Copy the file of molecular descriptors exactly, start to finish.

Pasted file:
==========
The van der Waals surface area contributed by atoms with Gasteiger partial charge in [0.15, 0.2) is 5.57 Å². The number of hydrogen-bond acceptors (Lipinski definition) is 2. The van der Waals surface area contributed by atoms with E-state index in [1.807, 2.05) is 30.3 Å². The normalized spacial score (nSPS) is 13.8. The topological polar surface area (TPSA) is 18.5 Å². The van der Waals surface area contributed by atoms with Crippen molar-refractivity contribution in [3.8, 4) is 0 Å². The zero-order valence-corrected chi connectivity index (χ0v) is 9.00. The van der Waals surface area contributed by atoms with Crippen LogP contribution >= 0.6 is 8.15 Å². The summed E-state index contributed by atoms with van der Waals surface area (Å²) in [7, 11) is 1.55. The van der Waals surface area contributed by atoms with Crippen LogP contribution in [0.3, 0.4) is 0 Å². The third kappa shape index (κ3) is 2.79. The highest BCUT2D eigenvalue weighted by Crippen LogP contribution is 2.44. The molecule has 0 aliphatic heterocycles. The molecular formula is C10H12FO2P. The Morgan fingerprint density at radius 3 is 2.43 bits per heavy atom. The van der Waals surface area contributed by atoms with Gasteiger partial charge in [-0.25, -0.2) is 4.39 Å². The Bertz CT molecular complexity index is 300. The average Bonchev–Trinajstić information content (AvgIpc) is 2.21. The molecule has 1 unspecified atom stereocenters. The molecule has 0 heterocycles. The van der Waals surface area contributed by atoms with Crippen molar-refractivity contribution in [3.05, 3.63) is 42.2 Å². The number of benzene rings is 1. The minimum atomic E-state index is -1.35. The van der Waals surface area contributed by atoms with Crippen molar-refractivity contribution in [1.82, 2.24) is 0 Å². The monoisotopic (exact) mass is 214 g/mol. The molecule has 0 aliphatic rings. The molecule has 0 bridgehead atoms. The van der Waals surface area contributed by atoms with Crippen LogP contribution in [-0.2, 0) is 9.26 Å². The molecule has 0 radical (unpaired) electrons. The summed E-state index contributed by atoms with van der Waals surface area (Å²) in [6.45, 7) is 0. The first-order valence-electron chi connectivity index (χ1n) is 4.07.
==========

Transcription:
The van der Waals surface area contributed by atoms with Gasteiger partial charge in [0.15, 0.2) is 5.57 Å². The number of hydrogen-bond acceptors (Lipinski definition) is 2. The van der Waals surface area contributed by atoms with E-state index in [1.807, 2.05) is 30.3 Å². The normalized spacial score (nSPS) is 13.8. The topological polar surface area (TPSA) is 18.5 Å². The van der Waals surface area contributed by atoms with Crippen molar-refractivity contribution in [3.8, 4) is 0 Å². The zero-order valence-corrected chi connectivity index (χ0v) is 9.00. The van der Waals surface area contributed by atoms with Crippen LogP contribution >= 0.6 is 8.15 Å². The summed E-state index contributed by atoms with van der Waals surface area (Å²) in [7, 11) is 1.55. The van der Waals surface area contributed by atoms with Crippen LogP contribution in [0.3, 0.4) is 0 Å². The third kappa shape index (κ3) is 2.79. The highest BCUT2D eigenvalue weighted by Crippen LogP contribution is 2.44. The molecule has 0 aliphatic heterocycles. The molecular formula is C10H12FO2P. The Morgan fingerprint density at radius 3 is 2.43 bits per heavy atom. The van der Waals surface area contributed by atoms with Gasteiger partial charge in [-0.25, -0.2) is 4.39 Å². The Bertz CT molecular complexity index is 300. The average Bonchev–Trinajstić information content (AvgIpc) is 2.21. The molecule has 1 unspecified atom stereocenters. The molecule has 0 heterocycles. The van der Waals surface area contributed by atoms with Crippen molar-refractivity contribution in [3.05, 3.63) is 42.2 Å². The number of benzene rings is 1. The minimum atomic E-state index is -1.35. The van der Waals surface area contributed by atoms with Crippen molar-refractivity contribution in [1.82, 2.24) is 0 Å². The monoisotopic (exact) mass is 214 g/mol. The molecule has 0 aliphatic rings. The molecule has 0 bridgehead atoms. The van der Waals surface area contributed by atoms with Crippen LogP contribution in [-0.2, 0) is 9.26 Å². The molecule has 0 radical (unpaired) electrons. The summed E-state index contributed by atoms with van der Waals surface area (Å²) in [6.45, 7) is 0. The first-order valence-electron chi connectivity index (χ1n) is 4.07.